3 years ago

Subtype-specific cancer-associated fibroblasts contribute to the pathogenesis of uterine leiomyoma.

Xin Wu, Wenan Qiang, Justin Thomas, Vanida Ann Serna, Michael L Blumenfeld, Takeshi Kurita
Recent genomic studies have identified subtypes of uterine leiomyoma (LM) with distinctive genetic alterations. Here we report the elucidation of the biological characteristics of the two most prevalent LM subtypes, MED12 mutant (MED12-LM) and HMGA2-overexpressing (HMGA2-LM) LM. Since each tumor carries only one genetic alteration, both subtypes are considered to be monoclonal. Approximately 90% of cells in HMGA2-LM were smooth muscle cells (SMC) with HMGA2 overexpression. In contrast, MED12-LM consisted of similar numbers of SMC and non-SMC, which were mostly tumor-associated fibroblasts (TAF). Paradoxically, TAF carried no mutations in MED12, suggesting an interaction between SMC and TAF to coordinate their growth. The higher amount of ECM in MED12-LM than HMGA2-LM was partially due to the high concentration of collagen-producing TAF. SMC growth in a xenograft assay was driven by progesterone in both LM subtypes. In contrast, TAF in MED12-LM proliferated in response to estradiol, whereas progesterone had no effect. The high concentration of estrogen-responsive TAF in MED12-LM explains the inconsistent discoveries between in vivo and in vitro studies on the mitogenic effect of estrogen and raises questions regarding the accuracy of previous studies utilizing MED12-LM cell culture. In addition, the differential effects of estradiol and progesterone on these LM subtypes emphasize the importance of subtypes and genotypes in designing non-surgical therapeutic strategies for LM.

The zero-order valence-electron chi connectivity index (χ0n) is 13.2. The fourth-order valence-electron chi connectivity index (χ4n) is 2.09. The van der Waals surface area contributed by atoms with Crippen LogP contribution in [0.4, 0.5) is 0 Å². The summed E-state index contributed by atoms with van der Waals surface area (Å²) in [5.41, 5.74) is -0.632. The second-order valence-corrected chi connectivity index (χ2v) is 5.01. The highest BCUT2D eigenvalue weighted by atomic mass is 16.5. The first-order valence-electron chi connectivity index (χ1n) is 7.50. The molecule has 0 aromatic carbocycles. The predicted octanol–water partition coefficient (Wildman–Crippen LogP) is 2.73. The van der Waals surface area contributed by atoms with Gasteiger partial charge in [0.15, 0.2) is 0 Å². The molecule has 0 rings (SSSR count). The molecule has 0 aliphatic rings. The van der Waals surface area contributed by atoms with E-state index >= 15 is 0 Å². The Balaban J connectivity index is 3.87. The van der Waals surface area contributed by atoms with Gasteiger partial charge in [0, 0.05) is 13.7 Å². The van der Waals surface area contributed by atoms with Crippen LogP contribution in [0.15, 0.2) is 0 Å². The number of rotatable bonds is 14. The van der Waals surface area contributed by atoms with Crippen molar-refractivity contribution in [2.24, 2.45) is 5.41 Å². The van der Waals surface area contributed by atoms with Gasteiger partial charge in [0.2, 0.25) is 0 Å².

Publisher URL: http://doi.org/10.1158/0008-5472.CAN-17-1744

DOI: 10.1158/0008-5472.CAN-17-1744

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